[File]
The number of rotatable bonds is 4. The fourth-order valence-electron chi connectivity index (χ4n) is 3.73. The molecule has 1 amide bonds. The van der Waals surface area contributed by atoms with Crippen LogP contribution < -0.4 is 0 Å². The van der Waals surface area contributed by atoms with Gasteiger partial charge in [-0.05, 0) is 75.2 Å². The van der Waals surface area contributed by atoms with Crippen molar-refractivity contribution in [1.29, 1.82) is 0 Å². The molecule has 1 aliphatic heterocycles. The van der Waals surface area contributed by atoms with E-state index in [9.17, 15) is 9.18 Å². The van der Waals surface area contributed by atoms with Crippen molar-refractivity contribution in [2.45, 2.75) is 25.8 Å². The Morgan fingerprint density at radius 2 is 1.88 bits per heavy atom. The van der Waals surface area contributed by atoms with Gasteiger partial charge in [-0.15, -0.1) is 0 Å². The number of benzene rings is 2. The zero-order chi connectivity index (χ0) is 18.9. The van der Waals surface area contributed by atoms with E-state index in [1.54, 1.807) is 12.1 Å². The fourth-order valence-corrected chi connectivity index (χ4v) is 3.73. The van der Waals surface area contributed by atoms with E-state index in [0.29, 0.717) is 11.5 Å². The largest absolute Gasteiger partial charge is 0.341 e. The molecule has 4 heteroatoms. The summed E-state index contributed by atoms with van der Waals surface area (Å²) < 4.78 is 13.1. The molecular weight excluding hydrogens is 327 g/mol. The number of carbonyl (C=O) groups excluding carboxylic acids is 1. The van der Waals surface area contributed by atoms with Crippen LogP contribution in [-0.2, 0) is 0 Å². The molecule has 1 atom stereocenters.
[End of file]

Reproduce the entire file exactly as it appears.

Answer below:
The number of rotatable bonds is 4. The fourth-order valence-electron chi connectivity index (χ4n) is 3.73. The molecule has 1 amide bonds. The van der Waals surface area contributed by atoms with Crippen LogP contribution < -0.4 is 0 Å². The van der Waals surface area contributed by atoms with Gasteiger partial charge in [-0.05, 0) is 75.2 Å². The van der Waals surface area contributed by atoms with Crippen molar-refractivity contribution in [1.29, 1.82) is 0 Å². The molecule has 1 aliphatic heterocycles. The van der Waals surface area contributed by atoms with E-state index in [9.17, 15) is 9.18 Å². The van der Waals surface area contributed by atoms with Crippen molar-refractivity contribution in [2.45, 2.75) is 25.8 Å². The Morgan fingerprint density at radius 2 is 1.88 bits per heavy atom. The van der Waals surface area contributed by atoms with Gasteiger partial charge in [-0.15, -0.1) is 0 Å². The number of benzene rings is 2. The zero-order chi connectivity index (χ0) is 18.9. The van der Waals surface area contributed by atoms with E-state index in [1.54, 1.807) is 12.1 Å². The fourth-order valence-corrected chi connectivity index (χ4v) is 3.73. The van der Waals surface area contributed by atoms with E-state index in [0.29, 0.717) is 11.5 Å². The largest absolute Gasteiger partial charge is 0.341 e. The molecule has 4 heteroatoms. The summed E-state index contributed by atoms with van der Waals surface area (Å²) < 4.78 is 13.1. The molecular weight excluding hydrogens is 327 g/mol. The number of carbonyl (C=O) groups excluding carboxylic acids is 1. The van der Waals surface area contributed by atoms with Crippen LogP contribution in [-0.2, 0) is 0 Å². The molecule has 1 atom stereocenters.